Mr. Trump also confirmed reports that his intelligence briefings addressed the virus even as he argued that it had not been presented in an alarming way that demanded immediate action.
“On Jan. 23 I was told that there could be a virus coming in but it was of no real import,” Mr. Trump said. “In other words, it wasn’t, ‘Oh, we’ve got to do something, we’ve got to do something.’ It was a brief conversation and it was only on Jan. 23. Shortly thereafter, I closed the country to China. We had 23 people in the room and I was the only one in the room who wanted to close it down.”
Mr. Trump was referring to his decision on Jan. 30 to limit travel from China, where the outbreak had started, a move that in fact was recommended by some of his advisers and came only after major U.S. airlines had already canceled flights. Some public health advisers have said the travel limits helped slow the spread to the United States but complained that the Trump administration did not use the extra time to adequately prepare by ramping up testing and medical equipment.
The virus is still spreading in the United States, because efforts to contain it have been incomplete at best, public health experts warned on Sunday, saying that there were signs that the country may face a steady flow of new cases and deaths for many months to come.
Coronavirus case counts continue to rise in 20 states, including Illinois, Texas and Maryland, even as some states are beginning to relax restrictions, Dr. Scott Gottlieb, a former commissioner of the Food and Drug Administration, said on the CBS program “Face the Nation.”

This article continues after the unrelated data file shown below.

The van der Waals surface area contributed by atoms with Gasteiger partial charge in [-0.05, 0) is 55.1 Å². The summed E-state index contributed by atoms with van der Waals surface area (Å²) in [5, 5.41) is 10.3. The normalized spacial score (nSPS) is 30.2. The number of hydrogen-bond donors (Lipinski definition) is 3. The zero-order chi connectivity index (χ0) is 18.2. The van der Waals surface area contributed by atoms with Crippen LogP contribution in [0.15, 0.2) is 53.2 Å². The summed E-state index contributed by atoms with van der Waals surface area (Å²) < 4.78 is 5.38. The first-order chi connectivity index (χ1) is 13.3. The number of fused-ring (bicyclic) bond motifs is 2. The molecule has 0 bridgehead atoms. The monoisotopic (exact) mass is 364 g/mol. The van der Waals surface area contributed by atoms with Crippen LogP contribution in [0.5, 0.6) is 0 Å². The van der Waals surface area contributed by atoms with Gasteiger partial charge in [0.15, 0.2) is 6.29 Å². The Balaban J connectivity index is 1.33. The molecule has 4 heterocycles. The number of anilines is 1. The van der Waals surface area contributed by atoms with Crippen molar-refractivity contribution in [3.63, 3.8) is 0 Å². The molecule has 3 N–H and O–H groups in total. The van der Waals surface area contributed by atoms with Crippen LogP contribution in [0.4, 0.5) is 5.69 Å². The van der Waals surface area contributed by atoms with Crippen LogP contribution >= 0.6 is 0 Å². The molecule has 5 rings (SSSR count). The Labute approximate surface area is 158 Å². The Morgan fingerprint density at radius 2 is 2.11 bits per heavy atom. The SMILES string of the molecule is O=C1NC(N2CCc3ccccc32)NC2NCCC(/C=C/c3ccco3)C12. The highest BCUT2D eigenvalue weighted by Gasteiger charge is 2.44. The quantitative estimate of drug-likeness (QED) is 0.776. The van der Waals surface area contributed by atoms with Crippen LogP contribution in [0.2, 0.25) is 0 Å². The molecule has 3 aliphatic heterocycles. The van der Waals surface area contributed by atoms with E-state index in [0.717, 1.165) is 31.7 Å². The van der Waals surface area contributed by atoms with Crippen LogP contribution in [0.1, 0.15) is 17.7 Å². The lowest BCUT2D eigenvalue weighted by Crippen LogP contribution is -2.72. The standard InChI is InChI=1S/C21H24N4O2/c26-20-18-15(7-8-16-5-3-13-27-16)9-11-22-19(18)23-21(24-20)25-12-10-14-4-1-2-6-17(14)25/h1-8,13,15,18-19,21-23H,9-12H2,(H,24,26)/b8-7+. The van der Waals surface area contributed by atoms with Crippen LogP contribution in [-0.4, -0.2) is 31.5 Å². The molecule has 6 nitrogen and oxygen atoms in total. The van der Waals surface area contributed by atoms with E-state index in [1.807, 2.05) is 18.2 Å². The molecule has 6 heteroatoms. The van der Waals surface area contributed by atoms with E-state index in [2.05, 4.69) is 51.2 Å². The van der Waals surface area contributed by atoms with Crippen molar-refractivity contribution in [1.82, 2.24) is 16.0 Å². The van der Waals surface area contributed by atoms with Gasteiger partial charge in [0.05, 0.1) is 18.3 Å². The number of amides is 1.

Throngs of Palestinian laborers traveled to their workplaces in Israel on Sunday even though Palestinian officials have repeatedly expressed concerns about them contracting the coronavirus there and carrying it back to the West Bank.
Ibrahim Milhim, a government spokesman for the Palestinian Authority, said that thousands of workers crossed into Israel on Sunday and that thousands more would do so later in the week.
Last week, an Israeli Defense Ministry body charged with liaising with the P.A. said Palestinians with permits to work in construction, agriculture and other sectors in Israel would be allowed to cross into the country. It also said their employers would be asked to provide them with accommodations until Eid al-Fitr, the festival at the conclusion of Ramadan in about three weeks.
Rami Mehdawi, a spokesman for the Palestinian Authority Labor Ministry, said Palestinian officials remained concerned that infected workers could return to their homes and spread the virus, but he said the Palestinian authorities had worked with their Israeli counterparts to prevent such a scenario. Israel and the P.A. would closely coordinate the workers’ return to the West Bank, he said.
After Palestinian laborers were last permitted to travel to their jobs in Israel in late March, Palestinian officials accused Israeli authorities of abandoning some of them at checkpoints and allowing others to cross back to the West Bank through areas they don’t control.
The P.A. has said that more than 70 percent of the 336 known cases of the virus in the West Bank are linked to Palestinians employed in Israel.
Separately, for the first time since mid-March, schools opened for some grades in Israel on Sunday, but local authorities in several cities, including Tel Aviv, kept them closed, citing concerns about safety and preparedness.